It was the first marlin fishing trip this year [that I've been on] that we didn't touch a single fish all day. Our consolation prize was getting into a pod of these:

Monday, June 15, 2009

Rough Water Swim, Zamami

This weekend marked the biggest athletic event on Zamami, or 'the weekend all the Japanese girls who Dave wants to date come to Zamami'. There are often couples wandering the back alleys and waterfront of Zamami on warm weekends, but on RWS weekend they are jogging. Everybody's fit, everybody's cool. There was even a girl wearing a Patagonia fishing hat whom, when I commented on it, volunteered that she loves fishing. And being fit. Siiiigh.. (she lives in Tokyo)

I committed at last year's event to participate this year, no matter how slow I am at swimming. Unfortunately my limited training was further shortened this last week when my goggles broke. But I [correctly] assumed I could just bum a pair off another swimmer at the event.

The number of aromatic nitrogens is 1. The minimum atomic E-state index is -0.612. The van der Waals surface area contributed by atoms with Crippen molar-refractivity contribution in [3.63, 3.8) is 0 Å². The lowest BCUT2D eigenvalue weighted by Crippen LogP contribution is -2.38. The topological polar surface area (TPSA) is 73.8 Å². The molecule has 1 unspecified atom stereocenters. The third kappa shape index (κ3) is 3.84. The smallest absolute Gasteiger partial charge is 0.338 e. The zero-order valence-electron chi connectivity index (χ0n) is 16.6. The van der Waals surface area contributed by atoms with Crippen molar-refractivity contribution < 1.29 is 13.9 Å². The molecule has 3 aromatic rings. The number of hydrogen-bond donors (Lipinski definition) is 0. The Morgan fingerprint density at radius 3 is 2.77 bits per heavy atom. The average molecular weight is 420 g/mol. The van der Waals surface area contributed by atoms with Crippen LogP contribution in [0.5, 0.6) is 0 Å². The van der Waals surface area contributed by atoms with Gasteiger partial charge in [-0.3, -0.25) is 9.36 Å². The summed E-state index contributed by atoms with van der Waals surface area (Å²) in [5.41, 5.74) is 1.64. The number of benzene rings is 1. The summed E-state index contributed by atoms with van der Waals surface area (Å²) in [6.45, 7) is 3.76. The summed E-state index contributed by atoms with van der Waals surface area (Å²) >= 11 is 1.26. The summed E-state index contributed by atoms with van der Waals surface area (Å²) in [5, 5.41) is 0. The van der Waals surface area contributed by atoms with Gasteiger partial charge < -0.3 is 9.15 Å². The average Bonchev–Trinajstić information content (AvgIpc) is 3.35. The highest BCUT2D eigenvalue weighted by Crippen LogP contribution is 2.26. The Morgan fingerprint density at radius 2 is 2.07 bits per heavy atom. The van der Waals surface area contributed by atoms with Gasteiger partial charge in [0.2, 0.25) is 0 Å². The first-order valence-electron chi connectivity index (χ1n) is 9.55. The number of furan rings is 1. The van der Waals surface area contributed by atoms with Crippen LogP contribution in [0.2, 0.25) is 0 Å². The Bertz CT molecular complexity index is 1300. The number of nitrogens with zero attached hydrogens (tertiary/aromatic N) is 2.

[Apparently tiny Speedos (the kind I was wearing) are no longer in style]

I found out the day before that the signup fee was $40, which was about $30 more than I wanted to pay. I didn't want the tshirt, I didn't want the gift bag, I didn't want the dinner, I just wanted to participate. So I purposely waited until the last minute to sign up hoping the lady would accept the 2000yen I had on me as my only cash. But the event was rescheduled a couple hours because of lightning, so she had no sympathy to my plight and would not budge on the 4000yen entry fee. I complained briefly (especially because there were over 50 bags of people who signed up but were not attending the event - why couldn't I just borrow their number?) and then an old lady made me feel bad by donating a 500yen coin to my cause (and she wouldn't take the money back).